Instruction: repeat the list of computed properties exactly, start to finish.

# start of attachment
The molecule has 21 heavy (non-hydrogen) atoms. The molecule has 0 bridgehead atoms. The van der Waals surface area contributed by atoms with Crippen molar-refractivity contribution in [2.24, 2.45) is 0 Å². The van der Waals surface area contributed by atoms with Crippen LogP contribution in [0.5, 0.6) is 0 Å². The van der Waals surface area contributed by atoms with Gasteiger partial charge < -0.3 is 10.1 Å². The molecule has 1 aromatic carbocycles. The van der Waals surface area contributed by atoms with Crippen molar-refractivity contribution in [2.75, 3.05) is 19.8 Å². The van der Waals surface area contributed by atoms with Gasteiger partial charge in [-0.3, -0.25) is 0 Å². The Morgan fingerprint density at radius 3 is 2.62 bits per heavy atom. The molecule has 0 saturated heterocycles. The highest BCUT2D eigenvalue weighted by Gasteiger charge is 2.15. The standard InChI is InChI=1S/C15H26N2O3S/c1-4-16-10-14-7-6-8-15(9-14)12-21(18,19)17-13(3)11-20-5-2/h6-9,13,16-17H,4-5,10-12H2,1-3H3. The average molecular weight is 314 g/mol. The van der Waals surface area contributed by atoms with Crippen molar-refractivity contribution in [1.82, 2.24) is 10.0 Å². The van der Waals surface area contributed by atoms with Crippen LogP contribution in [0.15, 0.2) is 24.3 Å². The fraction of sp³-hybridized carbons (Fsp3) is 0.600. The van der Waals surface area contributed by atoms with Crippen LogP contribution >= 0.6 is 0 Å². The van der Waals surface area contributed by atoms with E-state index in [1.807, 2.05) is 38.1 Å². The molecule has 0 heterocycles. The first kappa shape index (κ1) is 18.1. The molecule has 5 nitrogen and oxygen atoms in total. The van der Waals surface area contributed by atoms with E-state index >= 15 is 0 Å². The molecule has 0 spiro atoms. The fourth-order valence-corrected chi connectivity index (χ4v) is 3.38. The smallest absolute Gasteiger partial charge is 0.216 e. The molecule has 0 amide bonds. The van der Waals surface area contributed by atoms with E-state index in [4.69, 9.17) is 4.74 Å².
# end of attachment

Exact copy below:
The molecule has 21 heavy (non-hydrogen) atoms. The molecule has 0 bridgehead atoms. The van der Waals surface area contributed by atoms with Crippen molar-refractivity contribution in [2.24, 2.45) is 0 Å². The van der Waals surface area contributed by atoms with Crippen LogP contribution in [0.5, 0.6) is 0 Å². The van der Waals surface area contributed by atoms with Gasteiger partial charge < -0.3 is 10.1 Å². The molecule has 1 aromatic carbocycles. The van der Waals surface area contributed by atoms with Crippen molar-refractivity contribution in [2.75, 3.05) is 19.8 Å². The van der Waals surface area contributed by atoms with Gasteiger partial charge in [-0.3, -0.25) is 0 Å². The Morgan fingerprint density at radius 3 is 2.62 bits per heavy atom. The molecule has 0 saturated heterocycles. The highest BCUT2D eigenvalue weighted by Gasteiger charge is 2.15. The standard InChI is InChI=1S/C15H26N2O3S/c1-4-16-10-14-7-6-8-15(9-14)12-21(18,19)17-13(3)11-20-5-2/h6-9,13,16-17H,4-5,10-12H2,1-3H3. The average molecular weight is 314 g/mol. The van der Waals surface area contributed by atoms with Crippen molar-refractivity contribution in [1.82, 2.24) is 10.0 Å². The van der Waals surface area contributed by atoms with Crippen LogP contribution in [0.15, 0.2) is 24.3 Å². The fraction of sp³-hybridized carbons (Fsp3) is 0.600. The van der Waals surface area contributed by atoms with Crippen LogP contribution >= 0.6 is 0 Å². The van der Waals surface area contributed by atoms with E-state index in [1.807, 2.05) is 38.1 Å². The molecule has 0 heterocycles. The first kappa shape index (κ1) is 18.1. The molecule has 5 nitrogen and oxygen atoms in total. The van der Waals surface area contributed by atoms with E-state index >= 15 is 0 Å². The molecule has 0 spiro atoms. The fourth-order valence-corrected chi connectivity index (χ4v) is 3.38. The smallest absolute Gasteiger partial charge is 0.216 e. The molecule has 0 amide bonds. The van der Waals surface area contributed by atoms with E-state index in [4.69, 9.17) is 4.74 Å².